GALVESTON, Texas -- Breaking news from the briny deep. Underwater archeologists searching a shipwreck site off the coast of Galveston report they’ve made another surprise discovery: Sunken debris from two more ships dating back two centuries.
After a week at sea salvaging the debris from a lost vessel submerged 4,200 feet under the sea -- and finding everything from anchors to muskets to cannons – the crew of a research vessel borrowed from the man who discovered the wreckage of the Titanic decided to take a look around.
It seems the Shell Oil survey crew that spotted the site in 2011 also saw some intriguing stuff at a couple of areas nearby. And lo, a few miles away from the original wreck site, they found debris from two other ships that may have been part of a small convoy.
“Oh, man, words really can’t describe what I was thinking,” said Fritz Hanselmann, the Chief Underwater Archeologist at Texas State University, one of the crew involved in the discovery. “Because I can speak for most of us, we were just kind of awestruck.”
The newly discovered shipwrecks offered tantalizing clues into the past. In addition to everything from a bell to remnants of a wheel, one of the ships contained rolls of leather hides and tallow, which would have been valuable cargo in the early 19th century. Another vessel was armed with cannon and muskets.
“These types of weapons would be really good for the kinds of cargo you would see with gun running and privateering as well,” said Amy Borgens, a state marine archeologist with the Texas Historical Commission.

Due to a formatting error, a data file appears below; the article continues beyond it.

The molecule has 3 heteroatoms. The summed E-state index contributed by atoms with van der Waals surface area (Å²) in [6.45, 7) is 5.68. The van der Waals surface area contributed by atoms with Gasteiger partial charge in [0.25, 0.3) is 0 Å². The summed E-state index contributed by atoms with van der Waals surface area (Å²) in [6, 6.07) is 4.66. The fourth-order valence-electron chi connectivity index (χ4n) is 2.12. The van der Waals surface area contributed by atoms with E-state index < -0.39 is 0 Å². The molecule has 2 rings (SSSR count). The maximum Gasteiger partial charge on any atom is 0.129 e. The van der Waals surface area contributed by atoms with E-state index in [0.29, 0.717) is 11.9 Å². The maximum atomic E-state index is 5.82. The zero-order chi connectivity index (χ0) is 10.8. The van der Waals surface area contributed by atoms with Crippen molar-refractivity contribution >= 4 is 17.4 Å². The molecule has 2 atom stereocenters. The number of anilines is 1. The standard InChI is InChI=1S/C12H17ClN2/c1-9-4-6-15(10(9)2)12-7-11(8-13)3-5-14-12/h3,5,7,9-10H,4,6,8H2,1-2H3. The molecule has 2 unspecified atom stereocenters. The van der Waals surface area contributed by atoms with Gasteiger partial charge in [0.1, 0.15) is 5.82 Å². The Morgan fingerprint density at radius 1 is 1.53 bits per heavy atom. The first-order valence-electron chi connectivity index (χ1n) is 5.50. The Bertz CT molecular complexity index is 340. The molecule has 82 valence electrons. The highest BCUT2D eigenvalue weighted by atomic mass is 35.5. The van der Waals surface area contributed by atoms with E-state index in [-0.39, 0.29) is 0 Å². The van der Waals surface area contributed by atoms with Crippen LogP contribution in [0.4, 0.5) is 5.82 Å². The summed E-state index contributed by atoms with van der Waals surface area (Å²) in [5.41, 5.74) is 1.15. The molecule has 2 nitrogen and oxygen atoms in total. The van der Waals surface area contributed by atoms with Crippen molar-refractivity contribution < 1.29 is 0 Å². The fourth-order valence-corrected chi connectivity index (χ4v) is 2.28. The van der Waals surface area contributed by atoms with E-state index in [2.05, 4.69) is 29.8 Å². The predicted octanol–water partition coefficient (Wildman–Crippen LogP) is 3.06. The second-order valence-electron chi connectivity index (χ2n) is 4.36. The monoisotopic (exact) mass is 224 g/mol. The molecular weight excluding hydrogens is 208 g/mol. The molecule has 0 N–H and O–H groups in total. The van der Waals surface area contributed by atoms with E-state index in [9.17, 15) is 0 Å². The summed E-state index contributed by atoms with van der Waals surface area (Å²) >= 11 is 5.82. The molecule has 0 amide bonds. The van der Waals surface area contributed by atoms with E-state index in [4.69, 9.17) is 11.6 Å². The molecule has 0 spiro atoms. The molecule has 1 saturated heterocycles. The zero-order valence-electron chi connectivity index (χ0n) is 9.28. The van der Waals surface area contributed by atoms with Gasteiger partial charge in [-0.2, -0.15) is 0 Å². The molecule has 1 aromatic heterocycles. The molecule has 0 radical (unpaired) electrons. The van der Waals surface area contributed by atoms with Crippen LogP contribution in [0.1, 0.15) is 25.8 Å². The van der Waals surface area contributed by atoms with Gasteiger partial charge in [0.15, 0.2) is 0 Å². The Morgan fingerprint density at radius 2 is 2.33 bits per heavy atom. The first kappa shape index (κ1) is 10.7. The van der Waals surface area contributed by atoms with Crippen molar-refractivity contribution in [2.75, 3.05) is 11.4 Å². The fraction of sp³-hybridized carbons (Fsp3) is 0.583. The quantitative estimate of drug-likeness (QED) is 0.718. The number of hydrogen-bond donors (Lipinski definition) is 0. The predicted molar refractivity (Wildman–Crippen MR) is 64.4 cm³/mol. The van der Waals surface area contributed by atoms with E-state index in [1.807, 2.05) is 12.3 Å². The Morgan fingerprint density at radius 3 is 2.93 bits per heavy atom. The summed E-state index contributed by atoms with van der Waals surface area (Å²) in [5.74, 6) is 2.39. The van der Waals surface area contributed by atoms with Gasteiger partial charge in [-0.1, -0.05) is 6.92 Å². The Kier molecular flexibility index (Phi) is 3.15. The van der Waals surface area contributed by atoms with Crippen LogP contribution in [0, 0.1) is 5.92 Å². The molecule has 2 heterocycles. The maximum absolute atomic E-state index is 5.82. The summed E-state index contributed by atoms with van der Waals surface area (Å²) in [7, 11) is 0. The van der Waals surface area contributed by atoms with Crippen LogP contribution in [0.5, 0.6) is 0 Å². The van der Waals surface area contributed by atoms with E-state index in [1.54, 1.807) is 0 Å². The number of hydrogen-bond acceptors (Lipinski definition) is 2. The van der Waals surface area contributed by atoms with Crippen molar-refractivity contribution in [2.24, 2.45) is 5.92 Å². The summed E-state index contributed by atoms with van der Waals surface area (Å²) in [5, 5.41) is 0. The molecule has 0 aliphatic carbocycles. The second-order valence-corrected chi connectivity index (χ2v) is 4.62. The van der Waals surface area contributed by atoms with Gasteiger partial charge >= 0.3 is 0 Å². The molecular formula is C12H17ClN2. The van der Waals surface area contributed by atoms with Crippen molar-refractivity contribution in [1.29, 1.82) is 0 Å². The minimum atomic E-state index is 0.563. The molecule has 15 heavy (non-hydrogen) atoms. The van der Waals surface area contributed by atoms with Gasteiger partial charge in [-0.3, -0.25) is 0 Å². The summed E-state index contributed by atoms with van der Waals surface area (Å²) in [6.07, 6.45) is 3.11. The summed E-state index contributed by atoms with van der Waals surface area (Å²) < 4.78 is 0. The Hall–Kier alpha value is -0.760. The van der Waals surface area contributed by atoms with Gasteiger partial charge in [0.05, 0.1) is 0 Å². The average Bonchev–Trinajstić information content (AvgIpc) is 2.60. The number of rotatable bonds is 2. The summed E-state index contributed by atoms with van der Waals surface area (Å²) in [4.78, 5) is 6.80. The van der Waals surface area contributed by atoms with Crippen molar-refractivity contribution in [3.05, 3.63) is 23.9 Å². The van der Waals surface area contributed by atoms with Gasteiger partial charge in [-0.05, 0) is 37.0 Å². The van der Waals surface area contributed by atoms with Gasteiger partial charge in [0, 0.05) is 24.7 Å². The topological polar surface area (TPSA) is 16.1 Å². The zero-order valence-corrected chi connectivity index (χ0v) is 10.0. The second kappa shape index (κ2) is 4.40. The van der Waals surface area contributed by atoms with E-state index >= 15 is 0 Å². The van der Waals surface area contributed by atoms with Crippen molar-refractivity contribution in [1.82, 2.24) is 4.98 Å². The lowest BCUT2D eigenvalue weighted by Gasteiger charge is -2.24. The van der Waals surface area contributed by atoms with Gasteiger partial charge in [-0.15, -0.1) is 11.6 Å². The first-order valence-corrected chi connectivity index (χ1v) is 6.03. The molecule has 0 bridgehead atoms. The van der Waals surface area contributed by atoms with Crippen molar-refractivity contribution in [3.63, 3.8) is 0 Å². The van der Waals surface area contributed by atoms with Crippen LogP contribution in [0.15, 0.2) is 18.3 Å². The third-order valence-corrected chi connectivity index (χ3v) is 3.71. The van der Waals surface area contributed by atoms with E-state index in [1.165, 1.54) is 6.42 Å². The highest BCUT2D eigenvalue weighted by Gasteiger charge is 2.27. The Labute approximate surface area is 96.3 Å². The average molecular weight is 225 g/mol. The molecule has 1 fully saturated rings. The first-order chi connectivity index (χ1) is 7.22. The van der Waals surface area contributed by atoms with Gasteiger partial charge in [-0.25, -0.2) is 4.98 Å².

Privateers were basically legalized pirates, sanctioned by governments to raid vessels from rival countries.
Archeologists and historians picking through the debris brought ashore now theorize the armed ship may have been a privateer that captured the other vessels.
“The possibility of this being a privateer -- or somebody that had gone beyond privateering -- is a possibility, that these were prizes of a privateer,” said Jim Delgado, director of NOAA’s Marine Heritage Program. “It could be that, rather than that, this is somebody protecting two vessels, not having captured them but instead trying to keep them from being captured.”
Under the salvage rules followed by this expedition, the crew used an underwater robotic vehicle to retrieve artifacts from the first shipwreck but it didn’t touch second or third sites. Researchers are already talking about returning to the site to pick up artifacts from the two other shipwrecks.
The expedition cost $300,000, all of which came from private sources, Delgado said.
“This has just gotten more complex, but we’ve learned some important clues,” Delgado said. “Instead of one wreck lost, looks like these three were lost together. And now, as Holmes would say, the game is afoot.”
Click here to watch videos of the shipwreck.